Wine Talk

Snooth User: clintob

Wine fridge?

Original post by clintob, Feb 29, 2008.

I've read a few blog posts about this (even one at Snooth I believe?) but I'm looking for a good small wine fridge that's nice and quiet. I don't mind spending a few bucks for quality, but I want something that will fit inconspicuously in my small apartment, hold 8-12 bottles ideally, and in a perfect world would have two zones for red and white.

Anybody have suggestions?

Replies

2031
3202
Reply by Philip James, Apr 9, 2009.

OK, well unfortunately this shoots my idea in the foot. I thought about getting storage for several cases - a few few drinking one or two for aging. However, it sounds like I shouldn't be using a fridge for serious aging.

How about medium term aging? I like my wines young and fruity, but I'm thinking that some of the weightier ones would benefit from 6-12 months of aging. So even if I dont have the facilities to age wines for a decade, a little maturity would benefit.

244
772
Reply by Rodolphe Boulanger, Apr 9, 2009.

Then you should have no problem with a fridge.

However, if its only 6 to 12 months, don't you have a cool closet in your apartment? It's not like these things are fragile in that kind of timeframe so long as you keep them out of direct sunlight.

2031
3202
Reply by Philip James, Apr 9, 2009.

You've seen our apartment right? It's like a greenhouse inside a volcano in the summer there. I switch the AC off when I'm at work and its 90 degrees inside when i get home. I'm pretty sure that would cook a wine in 4 weeks.

244
772
Reply by Rodolphe Boulanger, Apr 9, 2009.

Don't you have blinds on all that glass?
Regardless, I see your point. Get to a Kmart/Target/Home Depot/Costco and get a cheap little number that'll allow you to hold stuff for 12 months.

20
3267
Reply by dmcker, Apr 9, 2009.

Judging by the Japanese experience, Philip, temperatures may even spike higher. My apartment in Tokyo has mainly eastern, not western, exposure, but it definitely went well above 100 on several summer days when I was away and left the AC off. That was in the living and dining rooms, though, and not in bedroom closets. If your pocketbook allows, you should check out the Forster options (no, I have no affiliation with them ;-) ).

RB, the perche tests spun out of bad experiences commercial shipping warehouses were having with them in the Tennozu area of Tokyo (landfill sites on the edge of Tokyo Bay). I was affiliated with a group called the 'Wine Quality Institute' (ワイン品質協会), which was active from the late '80s until it became a victim of the recession. This group was instrumental in pulling a number of issues to the attention of the industry here (which did not always make it popular). One of its early successes was getting everyone to (finally) use refrigerated containers. Have to admit I was long tired of opening a bottle that, for example, a mammoth trading company had imported, to find it fully cooked--later investigations turned up that 'dry' containers from France had been (after crossing the equator twice getting there) offloaded onto a Hong Kong dock, where they sat in tropical heat for a few days while different lots were mixed for a new ship to bring them to Yokohama, where they again sat on docks for a few days in the sun and heat. Practices like that, and the tax duties of the day which demanded a 100% markup on original purchase costs (including shipping), made Japanese winedrinking in the '80s a rare pleasure, indeed. And made the taskload of the WQI a busy one.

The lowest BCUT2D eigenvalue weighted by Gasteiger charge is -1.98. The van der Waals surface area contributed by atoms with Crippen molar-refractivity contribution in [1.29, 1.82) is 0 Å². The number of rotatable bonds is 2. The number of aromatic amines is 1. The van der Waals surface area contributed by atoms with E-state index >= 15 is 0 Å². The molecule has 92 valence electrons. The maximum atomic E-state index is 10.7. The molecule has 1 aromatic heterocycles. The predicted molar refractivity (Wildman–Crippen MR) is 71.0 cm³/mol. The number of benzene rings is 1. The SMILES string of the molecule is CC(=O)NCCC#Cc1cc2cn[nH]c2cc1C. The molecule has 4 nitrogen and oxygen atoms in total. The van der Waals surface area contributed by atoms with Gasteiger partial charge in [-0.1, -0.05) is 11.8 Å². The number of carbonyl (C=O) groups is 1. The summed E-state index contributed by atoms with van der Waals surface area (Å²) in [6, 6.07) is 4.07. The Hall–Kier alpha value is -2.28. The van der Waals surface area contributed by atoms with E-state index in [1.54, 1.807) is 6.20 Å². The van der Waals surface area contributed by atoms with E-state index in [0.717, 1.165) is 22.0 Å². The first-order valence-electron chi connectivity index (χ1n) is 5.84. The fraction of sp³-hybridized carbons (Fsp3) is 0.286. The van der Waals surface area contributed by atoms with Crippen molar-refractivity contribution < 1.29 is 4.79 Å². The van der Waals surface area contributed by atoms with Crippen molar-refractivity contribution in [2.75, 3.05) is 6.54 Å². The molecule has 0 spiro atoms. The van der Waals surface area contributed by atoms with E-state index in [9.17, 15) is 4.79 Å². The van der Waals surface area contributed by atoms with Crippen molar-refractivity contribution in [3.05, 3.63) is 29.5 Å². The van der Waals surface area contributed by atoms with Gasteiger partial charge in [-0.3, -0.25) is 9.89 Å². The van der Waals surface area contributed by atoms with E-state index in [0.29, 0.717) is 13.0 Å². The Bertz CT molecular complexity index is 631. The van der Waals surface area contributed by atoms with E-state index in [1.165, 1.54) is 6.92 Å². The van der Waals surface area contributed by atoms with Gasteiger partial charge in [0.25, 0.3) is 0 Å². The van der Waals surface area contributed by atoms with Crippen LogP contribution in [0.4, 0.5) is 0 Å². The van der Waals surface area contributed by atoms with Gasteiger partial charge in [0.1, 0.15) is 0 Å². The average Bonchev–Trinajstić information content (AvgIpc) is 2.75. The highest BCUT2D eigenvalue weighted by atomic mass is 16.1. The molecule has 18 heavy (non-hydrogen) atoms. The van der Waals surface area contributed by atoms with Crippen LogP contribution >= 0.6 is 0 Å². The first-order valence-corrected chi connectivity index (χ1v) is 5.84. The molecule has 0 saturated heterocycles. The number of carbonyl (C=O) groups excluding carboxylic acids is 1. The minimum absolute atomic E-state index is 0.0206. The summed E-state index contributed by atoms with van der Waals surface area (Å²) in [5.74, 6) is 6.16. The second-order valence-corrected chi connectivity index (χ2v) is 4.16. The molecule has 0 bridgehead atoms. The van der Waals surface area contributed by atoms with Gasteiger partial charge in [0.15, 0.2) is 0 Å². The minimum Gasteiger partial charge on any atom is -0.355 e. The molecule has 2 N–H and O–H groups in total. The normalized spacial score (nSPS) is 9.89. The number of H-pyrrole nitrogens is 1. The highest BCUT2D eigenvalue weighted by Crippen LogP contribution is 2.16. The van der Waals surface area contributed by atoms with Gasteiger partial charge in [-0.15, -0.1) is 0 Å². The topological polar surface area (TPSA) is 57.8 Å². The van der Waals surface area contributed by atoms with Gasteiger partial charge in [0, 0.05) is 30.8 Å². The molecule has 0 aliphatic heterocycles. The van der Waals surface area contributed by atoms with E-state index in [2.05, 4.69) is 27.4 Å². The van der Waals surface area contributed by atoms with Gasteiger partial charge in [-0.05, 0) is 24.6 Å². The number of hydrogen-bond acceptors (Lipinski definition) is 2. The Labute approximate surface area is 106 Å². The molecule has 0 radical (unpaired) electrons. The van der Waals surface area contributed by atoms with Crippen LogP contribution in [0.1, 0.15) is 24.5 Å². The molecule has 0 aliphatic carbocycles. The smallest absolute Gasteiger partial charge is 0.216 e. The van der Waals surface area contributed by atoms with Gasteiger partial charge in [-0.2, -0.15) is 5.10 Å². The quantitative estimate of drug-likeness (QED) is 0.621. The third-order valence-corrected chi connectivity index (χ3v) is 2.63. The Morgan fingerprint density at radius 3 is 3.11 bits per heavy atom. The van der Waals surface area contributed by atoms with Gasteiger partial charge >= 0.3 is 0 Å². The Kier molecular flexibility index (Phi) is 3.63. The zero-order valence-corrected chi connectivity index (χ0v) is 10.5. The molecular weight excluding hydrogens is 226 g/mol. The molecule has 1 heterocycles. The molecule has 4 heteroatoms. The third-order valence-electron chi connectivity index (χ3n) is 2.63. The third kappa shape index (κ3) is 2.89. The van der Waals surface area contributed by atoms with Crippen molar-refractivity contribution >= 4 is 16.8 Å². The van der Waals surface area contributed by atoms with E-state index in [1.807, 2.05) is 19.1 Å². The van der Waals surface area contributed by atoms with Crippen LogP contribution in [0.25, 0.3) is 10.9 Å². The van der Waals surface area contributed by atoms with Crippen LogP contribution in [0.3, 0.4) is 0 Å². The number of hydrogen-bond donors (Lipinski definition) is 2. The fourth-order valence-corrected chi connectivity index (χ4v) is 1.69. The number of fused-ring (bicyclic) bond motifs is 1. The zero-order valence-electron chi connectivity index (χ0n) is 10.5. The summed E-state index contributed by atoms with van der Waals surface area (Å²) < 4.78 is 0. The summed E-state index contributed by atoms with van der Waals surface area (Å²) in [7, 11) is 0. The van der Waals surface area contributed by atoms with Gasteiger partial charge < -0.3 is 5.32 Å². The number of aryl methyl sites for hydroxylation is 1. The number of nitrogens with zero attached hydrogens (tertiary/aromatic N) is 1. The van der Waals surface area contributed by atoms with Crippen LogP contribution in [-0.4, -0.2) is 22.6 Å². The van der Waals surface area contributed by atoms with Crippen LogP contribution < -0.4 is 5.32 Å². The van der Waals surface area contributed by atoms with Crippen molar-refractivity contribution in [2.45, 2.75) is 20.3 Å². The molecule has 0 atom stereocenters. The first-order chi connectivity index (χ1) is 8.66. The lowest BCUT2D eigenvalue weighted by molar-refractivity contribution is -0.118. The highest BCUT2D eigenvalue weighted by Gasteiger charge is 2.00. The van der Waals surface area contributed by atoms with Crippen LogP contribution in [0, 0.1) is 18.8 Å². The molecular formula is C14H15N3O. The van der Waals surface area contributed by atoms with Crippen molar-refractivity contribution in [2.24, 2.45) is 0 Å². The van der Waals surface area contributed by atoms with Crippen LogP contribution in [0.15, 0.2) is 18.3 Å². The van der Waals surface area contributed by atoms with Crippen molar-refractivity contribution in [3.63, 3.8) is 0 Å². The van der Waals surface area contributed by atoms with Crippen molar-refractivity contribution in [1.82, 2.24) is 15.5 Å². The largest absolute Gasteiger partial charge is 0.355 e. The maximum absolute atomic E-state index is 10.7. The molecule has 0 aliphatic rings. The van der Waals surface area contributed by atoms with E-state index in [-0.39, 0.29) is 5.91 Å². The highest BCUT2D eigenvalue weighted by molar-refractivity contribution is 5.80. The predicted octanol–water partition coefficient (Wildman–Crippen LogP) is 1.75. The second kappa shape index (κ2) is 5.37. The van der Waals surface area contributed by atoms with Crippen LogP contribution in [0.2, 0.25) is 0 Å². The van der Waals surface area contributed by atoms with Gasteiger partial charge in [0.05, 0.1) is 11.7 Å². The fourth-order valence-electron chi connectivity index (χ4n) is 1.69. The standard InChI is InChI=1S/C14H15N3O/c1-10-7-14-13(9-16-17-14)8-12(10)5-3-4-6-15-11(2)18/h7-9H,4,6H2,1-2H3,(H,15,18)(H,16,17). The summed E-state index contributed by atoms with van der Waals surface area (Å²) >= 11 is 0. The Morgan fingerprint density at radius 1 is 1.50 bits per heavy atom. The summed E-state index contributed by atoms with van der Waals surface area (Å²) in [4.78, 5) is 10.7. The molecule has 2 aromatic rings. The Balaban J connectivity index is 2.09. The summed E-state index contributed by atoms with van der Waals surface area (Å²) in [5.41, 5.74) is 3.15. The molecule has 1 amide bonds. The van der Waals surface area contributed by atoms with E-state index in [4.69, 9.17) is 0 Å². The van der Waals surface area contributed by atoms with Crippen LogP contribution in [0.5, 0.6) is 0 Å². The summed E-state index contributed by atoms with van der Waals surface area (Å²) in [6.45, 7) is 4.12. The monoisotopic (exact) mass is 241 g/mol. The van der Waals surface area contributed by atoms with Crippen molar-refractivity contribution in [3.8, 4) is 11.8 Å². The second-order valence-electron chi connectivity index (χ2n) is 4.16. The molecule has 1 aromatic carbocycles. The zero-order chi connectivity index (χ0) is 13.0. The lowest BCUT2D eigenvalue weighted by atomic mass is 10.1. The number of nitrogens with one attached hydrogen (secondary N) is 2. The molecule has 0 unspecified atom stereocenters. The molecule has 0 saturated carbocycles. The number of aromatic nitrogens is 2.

In the late '90s, when the industry had largely shifted to refrigerated containers and gotten more efficient with their container transfers, a couple of the more enlightened importers started noticing browning of their wines. The WQI found, working with a couple of them at the beginning of this decade, the problem with large Perche systems in their warehouses. Browning occurred after sometimes only a month or two, and even when the cooling unit was moved as far from the wine as possible. Alternatives were subsequently tested, and the Forster units found to be the best by a wide margin.

Having years of experience in several industries and countries, I am not entirely surprised that nothing has been written up about perche systems damaging the wine they're supposed to protect. Definitely not in the manufacturers' interests. And the greater proportion of consumers may not even register the difference. A combination of fast turnover, and innocence, perhaps. The greater proportion of Perche systems may also be in use in Asia, with its shallower wine culture, though I have no access to industry figures on that type of distribution. Nonetheless, you can see a trickle of complaints about consumer coolers employing them in Japanese-language wine blogs and forums in recent years.

23
145
Reply by kylewolf, Aug 21, 2009.

for everyone who was looking for a 60-ish bottle wine fridge. I found this at sam's club for just under $600.
http://www.samsclub.com/shopping/na...

I am considering this fridge but I wanted others opinions at well.